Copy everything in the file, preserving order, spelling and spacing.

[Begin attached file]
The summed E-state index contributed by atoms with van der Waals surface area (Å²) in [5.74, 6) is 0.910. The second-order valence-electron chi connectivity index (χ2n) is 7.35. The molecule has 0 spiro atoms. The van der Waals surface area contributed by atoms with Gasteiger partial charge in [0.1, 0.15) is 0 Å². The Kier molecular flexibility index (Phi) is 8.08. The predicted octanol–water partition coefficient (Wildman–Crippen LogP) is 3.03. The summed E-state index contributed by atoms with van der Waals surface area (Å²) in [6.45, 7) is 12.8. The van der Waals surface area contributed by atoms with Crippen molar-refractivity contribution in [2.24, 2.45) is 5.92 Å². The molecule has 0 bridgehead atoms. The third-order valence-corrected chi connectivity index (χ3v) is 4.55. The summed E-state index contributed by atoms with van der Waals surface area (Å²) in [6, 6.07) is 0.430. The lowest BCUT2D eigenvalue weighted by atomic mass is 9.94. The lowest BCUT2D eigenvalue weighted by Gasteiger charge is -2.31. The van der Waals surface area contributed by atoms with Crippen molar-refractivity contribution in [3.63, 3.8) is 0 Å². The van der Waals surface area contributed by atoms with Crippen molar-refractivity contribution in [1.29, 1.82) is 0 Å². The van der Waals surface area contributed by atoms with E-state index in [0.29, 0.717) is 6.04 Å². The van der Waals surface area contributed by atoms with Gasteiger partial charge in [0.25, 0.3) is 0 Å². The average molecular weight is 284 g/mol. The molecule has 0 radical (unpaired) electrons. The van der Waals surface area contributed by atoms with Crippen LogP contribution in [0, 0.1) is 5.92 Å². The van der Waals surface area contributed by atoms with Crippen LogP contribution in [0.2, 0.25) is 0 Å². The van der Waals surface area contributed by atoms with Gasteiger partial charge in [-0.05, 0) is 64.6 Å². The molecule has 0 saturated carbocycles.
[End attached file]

The summed E-state index contributed by atoms with van der Waals surface area (Å²) in [5.74, 6) is 0.910. The second-order valence-electron chi connectivity index (χ2n) is 7.35. The molecule has 0 spiro atoms. The van der Waals surface area contributed by atoms with Gasteiger partial charge in [0.1, 0.15) is 0 Å². The Kier molecular flexibility index (Phi) is 8.08. The predicted octanol–water partition coefficient (Wildman–Crippen LogP) is 3.03. The summed E-state index contributed by atoms with van der Waals surface area (Å²) in [6.45, 7) is 12.8. The van der Waals surface area contributed by atoms with Crippen molar-refractivity contribution in [2.24, 2.45) is 5.92 Å². The molecule has 0 bridgehead atoms. The third-order valence-corrected chi connectivity index (χ3v) is 4.55. The summed E-state index contributed by atoms with van der Waals surface area (Å²) in [6, 6.07) is 0.430. The lowest BCUT2D eigenvalue weighted by atomic mass is 9.94. The lowest BCUT2D eigenvalue weighted by Gasteiger charge is -2.31. The van der Waals surface area contributed by atoms with Crippen molar-refractivity contribution in [3.63, 3.8) is 0 Å². The van der Waals surface area contributed by atoms with Crippen molar-refractivity contribution in [1.29, 1.82) is 0 Å². The van der Waals surface area contributed by atoms with E-state index in [0.29, 0.717) is 6.04 Å². The van der Waals surface area contributed by atoms with Gasteiger partial charge in [0.25, 0.3) is 0 Å². The average molecular weight is 284 g/mol. The molecule has 0 radical (unpaired) electrons. The van der Waals surface area contributed by atoms with Crippen LogP contribution in [0, 0.1) is 5.92 Å². The van der Waals surface area contributed by atoms with Crippen LogP contribution in [0.2, 0.25) is 0 Å². The van der Waals surface area contributed by atoms with Gasteiger partial charge in [-0.05, 0) is 64.6 Å². The molecule has 0 saturated carbocycles.